With the stage set for the Assembly polls, campaigning has gone high decibel with political parties of all hues leaving no stone unturned to get ‘closer’ to the people they profess to represent. Ironically it is during electioneering that the supposed servers of the people exhibit an undue haste in reaching out to the common man, flooding him in an avalanche of promises that are rarely honoured. Regrettably, in the maze of electioneering, real issues affecting the masses are getting sidelined during this election. It is disturbing to see that the Opposition has failed to bring to the fore pressing concerns such as rising prices of essentials, burgeoning unemployment, the adamant stand of the ruling dispensation on the CAA in spite of the perils looming over the locals, grave ecological and socio-economic concerns stemming from the proposed many big dams in Arunachal Pradesh, etc. The saffron brigade has gone full steam in its bid to shamelessly polarize the voters on religious lines by harping on what they view as a clash of civilizations and coming up with wild and unsubstantiated allegations on AIUDF chief Badruddin Ajmal. The Opposition, especially the Congress, has been left to fend these allegations rather than focusing on the misdeeds of the ruling party. Indeed, it has played into the BJP’s game-plan of diverting people’s attention from core issues whereas focusing single-mindedly on the real issues and the failures of the Government would have sidelined the polarization tactics. While Ajmal largely represents the immigrant Muslim populace (most of who had settled in Assam before the Assam Accord-mandated cut-off date of March 24, 1971, as borne out by the recent NRC update exercise), constant branding of the entire populace as illegal Bangladeshis will serve to further alienate them from the mainstream Assamese society and wedge a permanent and undesirable rift.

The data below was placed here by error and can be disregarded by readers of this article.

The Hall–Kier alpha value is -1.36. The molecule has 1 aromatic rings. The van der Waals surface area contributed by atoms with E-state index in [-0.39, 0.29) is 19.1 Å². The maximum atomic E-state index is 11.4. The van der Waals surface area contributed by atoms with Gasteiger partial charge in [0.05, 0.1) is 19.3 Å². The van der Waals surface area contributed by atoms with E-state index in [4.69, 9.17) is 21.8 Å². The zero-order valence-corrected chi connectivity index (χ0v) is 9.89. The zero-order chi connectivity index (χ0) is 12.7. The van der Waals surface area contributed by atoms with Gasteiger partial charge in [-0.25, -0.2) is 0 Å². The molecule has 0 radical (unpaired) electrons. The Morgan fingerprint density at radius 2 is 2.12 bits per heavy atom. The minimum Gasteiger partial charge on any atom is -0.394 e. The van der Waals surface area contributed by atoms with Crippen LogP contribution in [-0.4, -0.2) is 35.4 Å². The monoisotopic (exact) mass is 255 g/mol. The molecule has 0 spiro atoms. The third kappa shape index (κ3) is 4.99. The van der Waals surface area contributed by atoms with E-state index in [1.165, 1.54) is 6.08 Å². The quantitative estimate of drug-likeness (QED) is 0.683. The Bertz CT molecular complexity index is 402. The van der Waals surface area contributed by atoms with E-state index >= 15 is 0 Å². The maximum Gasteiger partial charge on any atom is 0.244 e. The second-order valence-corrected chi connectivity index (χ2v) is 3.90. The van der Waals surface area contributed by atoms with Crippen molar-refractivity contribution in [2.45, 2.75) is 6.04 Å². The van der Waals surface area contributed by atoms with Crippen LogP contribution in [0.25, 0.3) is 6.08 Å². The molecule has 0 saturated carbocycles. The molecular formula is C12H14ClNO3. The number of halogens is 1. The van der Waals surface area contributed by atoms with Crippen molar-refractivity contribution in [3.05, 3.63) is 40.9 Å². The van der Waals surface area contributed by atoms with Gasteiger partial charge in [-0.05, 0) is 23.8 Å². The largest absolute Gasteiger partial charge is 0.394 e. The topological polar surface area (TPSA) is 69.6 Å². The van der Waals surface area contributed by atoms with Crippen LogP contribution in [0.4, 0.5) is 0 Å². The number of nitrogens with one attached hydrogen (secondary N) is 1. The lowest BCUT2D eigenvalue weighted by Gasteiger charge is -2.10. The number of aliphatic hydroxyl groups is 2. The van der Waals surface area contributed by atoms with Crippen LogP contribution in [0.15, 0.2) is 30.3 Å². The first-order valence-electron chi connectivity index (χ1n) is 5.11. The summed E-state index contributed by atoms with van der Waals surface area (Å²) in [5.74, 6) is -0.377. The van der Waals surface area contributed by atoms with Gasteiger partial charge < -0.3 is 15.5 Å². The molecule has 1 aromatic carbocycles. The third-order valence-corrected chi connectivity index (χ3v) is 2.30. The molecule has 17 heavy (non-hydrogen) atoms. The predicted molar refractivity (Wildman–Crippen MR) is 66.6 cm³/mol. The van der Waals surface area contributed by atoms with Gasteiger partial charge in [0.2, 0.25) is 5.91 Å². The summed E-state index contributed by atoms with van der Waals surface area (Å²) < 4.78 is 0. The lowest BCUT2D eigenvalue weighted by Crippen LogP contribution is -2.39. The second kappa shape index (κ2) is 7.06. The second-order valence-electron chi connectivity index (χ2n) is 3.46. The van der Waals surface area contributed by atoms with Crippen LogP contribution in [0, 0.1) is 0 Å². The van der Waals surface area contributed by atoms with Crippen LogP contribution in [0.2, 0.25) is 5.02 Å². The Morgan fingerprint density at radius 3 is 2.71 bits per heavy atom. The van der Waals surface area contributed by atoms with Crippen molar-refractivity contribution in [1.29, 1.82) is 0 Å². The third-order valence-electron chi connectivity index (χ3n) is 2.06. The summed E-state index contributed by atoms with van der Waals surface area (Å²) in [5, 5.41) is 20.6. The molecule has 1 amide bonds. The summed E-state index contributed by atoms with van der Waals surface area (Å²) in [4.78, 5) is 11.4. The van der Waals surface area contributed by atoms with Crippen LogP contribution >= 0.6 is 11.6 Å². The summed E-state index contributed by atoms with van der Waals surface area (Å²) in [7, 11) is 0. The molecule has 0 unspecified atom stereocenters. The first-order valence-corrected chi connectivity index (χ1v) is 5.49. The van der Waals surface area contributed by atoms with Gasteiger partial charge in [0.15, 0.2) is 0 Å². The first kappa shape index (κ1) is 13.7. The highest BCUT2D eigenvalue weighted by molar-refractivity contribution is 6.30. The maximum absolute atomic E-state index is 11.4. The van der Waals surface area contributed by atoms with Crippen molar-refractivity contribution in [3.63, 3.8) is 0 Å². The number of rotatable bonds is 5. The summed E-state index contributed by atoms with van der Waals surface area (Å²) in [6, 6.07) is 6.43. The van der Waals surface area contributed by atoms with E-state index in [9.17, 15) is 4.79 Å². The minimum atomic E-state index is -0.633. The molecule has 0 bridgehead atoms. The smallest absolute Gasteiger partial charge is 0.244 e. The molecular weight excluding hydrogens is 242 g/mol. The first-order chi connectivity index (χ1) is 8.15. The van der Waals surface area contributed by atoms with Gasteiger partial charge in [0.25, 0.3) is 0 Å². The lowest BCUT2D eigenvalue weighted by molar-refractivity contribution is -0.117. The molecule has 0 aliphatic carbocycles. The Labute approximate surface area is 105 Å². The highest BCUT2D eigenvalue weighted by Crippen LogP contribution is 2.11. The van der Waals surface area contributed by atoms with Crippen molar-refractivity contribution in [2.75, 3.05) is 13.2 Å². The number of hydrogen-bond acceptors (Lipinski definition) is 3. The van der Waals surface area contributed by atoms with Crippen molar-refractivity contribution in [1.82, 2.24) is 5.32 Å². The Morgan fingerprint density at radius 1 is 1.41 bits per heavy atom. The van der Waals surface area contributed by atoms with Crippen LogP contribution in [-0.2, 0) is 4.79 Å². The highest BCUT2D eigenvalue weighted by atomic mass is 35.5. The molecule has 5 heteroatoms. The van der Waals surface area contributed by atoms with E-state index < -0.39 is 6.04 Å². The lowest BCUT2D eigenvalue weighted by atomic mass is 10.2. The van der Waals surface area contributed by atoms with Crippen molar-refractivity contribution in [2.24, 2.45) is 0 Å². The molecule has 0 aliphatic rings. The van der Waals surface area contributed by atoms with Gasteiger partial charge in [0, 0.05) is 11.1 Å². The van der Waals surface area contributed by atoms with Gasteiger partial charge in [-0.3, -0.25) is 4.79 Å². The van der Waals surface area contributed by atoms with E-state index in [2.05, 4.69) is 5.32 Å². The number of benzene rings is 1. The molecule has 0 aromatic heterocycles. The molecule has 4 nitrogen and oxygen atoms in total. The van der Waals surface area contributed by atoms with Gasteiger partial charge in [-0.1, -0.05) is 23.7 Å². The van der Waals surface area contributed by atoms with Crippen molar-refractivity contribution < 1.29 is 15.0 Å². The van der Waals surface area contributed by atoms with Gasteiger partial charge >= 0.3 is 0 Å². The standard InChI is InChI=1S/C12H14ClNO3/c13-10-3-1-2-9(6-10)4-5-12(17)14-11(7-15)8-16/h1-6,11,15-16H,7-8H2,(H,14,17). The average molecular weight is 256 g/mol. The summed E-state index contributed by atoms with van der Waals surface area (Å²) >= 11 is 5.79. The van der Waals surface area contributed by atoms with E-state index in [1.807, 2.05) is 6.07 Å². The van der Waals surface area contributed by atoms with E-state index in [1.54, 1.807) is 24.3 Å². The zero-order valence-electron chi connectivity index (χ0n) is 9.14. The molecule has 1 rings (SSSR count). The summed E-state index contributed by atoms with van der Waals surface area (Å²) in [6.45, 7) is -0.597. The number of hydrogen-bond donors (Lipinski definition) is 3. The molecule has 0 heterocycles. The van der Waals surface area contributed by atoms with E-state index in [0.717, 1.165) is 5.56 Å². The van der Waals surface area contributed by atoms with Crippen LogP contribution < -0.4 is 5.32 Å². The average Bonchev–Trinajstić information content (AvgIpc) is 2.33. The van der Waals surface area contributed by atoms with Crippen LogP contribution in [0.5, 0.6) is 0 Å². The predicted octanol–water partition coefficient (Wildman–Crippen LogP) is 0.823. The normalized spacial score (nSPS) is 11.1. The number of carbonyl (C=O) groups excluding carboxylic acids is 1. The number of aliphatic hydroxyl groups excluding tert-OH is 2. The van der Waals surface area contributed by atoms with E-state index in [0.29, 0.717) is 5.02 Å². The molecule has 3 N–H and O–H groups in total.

A matter which had the potential to be a major poll issue but has not quite materialized happens to be the scheduling of the six agitating tribes demanding ST status. With successive Central governments continuing to dither on the issue for years, the stalemate remains. In the latest development, the Centre has disclosing that the special committee report on the matter has been marked ‘secret’ and declined to give a timeline. Dilly-dallying with the issue will not serve much purpose and the Centre needs to settle once and for all whether the communities fulfil the mandate for inclusion as STs. The issue of scheduling a particular tribe involves complexities centring on whether or not the tribe meets the relevant norms such as indication of primitive traits, distinctive culture, geographical isolation, shyness of contact, backwardness, etc. With enhanced access to modern education, healthcare, etc., lifestyles of once-isolated tribes are undergoing irreversible changes. Preservation of tribal identity and insulating them from mainstream influences while encouraging them to enjoy the benefits of modern development has some contradictions as well, and is easier said than done. Indeed, this has been a huge challenge and a dilemma for the policymakers as to how to strike the right balance between the two.